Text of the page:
Lithops fulviceps (N. E. Br.) N. E. Br.
Lithops fulviceps f. aurea, Lithops fulviceps var. fulviceps, Lithops lydiae, Mesembryanthemum fulviceps, Mesembryanthemum ortendahlii
Golden Living Stones, Yellow Living Stones, Tawny Head Living Stones
Lithops fulviceps is a small succulent with a body that consists of a pair of fleshy leaves that range in color from red-brown, yellow-brown, gray-brown to gray with greenish or pinkish tinges. The body grows up to 1.6 inches (4 cm) tall and up to 4 inches (2.5 cm) wide. The top surface of the leaves is flattened with many, slightly raised, dark gray-green to blue-green dots and sometimes with yellow, orange-brown, or red markings. Older plants form clumps of up to 10 ten bodies. Flowers are yellow, up to 1.4 inches (3.5 cm) in diameter, and appear in fall from the fissure between the leaves.
The specific epithet "fulviceps" derives from the Latin word "fulvus," meaning "yellowish-brown or tawny" and "caput," meaning "head," and refers to the color of the leaves.
How to Grow and Care for Lithops fulviceps
Light: Lithops have adapted to intense sunlight in the wild, so they require a good amount of direct sunlight when grown indoors.
Soil: These plants thrive best in a growing medium that will drain quickly. Use a commercial succulent soil mix or make your own potting mix.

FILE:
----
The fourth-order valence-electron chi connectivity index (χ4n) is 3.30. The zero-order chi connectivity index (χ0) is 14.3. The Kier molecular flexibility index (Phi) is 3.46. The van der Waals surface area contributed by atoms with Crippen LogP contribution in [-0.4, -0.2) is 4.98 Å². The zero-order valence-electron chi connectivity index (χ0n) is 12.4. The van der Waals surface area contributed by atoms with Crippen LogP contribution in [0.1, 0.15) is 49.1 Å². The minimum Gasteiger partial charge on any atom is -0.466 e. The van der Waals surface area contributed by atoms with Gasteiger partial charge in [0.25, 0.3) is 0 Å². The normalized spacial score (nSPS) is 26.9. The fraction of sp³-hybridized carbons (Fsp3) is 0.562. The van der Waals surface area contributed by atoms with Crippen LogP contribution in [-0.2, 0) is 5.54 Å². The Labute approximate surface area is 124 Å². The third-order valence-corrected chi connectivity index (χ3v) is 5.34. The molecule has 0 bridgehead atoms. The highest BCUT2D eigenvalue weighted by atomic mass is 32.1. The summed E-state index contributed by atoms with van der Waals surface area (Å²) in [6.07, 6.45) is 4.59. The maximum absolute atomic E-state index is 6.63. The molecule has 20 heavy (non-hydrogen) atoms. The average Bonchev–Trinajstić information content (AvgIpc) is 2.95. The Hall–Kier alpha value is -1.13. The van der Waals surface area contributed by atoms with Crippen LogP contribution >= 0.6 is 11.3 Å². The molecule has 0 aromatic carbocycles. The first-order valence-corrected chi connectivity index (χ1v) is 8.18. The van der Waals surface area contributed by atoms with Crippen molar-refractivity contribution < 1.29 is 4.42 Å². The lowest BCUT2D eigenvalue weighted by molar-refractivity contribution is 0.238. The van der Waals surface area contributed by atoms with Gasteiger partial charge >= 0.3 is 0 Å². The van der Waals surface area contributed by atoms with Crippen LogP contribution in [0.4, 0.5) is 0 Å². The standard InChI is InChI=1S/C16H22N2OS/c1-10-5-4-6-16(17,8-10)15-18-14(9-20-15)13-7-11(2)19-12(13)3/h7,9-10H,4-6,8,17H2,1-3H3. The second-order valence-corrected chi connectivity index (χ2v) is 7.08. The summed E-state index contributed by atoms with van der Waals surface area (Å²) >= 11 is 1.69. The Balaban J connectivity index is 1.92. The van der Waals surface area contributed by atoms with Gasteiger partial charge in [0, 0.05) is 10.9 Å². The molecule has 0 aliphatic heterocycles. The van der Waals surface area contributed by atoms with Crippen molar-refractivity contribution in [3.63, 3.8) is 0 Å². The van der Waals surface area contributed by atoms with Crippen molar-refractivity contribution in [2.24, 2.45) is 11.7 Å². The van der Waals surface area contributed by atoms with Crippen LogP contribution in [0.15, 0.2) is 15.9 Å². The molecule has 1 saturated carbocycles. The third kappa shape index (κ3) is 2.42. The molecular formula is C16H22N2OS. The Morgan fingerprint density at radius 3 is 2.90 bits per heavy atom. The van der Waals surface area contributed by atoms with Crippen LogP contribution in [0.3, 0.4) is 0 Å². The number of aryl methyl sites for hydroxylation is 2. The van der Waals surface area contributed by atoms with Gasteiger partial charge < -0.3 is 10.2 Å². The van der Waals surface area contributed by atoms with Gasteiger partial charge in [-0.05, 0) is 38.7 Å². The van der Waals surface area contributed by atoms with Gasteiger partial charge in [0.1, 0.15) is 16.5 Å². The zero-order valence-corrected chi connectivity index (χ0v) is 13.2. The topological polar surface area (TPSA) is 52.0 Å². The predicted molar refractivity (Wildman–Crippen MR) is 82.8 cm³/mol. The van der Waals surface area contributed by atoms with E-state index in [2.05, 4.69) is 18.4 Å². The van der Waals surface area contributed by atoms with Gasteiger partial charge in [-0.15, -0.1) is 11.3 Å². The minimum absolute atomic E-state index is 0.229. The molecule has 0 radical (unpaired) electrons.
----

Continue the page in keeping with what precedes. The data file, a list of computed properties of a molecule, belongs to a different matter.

Hardiness: Lithops fulviceps can withstand temperatures as low as 30 to 50 °F (-1.1 to 10 °C), USDA hardiness zones 10a to 11b.
Watering: Lithops have a specific yearly cycle of growth, and it is important to water only during certain stages, but it is also important to keep the soil dry at other stages of their growth. Never water Lithops deeply when they are dormant.
Fertilizing: These succulents do not need to be fertilized. Lithops will thrive without any feeding. If you decide to feed, use a fertilizer with high potassium and low nitrogen levels.
Repotting: Lithops will happily stay in the same pot for several decades. The common reason for repotting is to divide the plants or to allow space for clusters to grow.
Propagation: If you have multi-headed plants, Lithops can be propagated by division. They are most often grown from seeds.
Learn more at How to Grow and Care for Lithops.
Toxicity of Lithops fulviceps
Lithops are non-toxic and safe to have around children and pets.
Cultivars of Lithops fulviceps
- Back to genus Lithops
- Succulentopedia: Browse succulents by Scientific Name, Common Name, Genus, Family, USDA Hardiness Zone, Origin, or cacti by Genus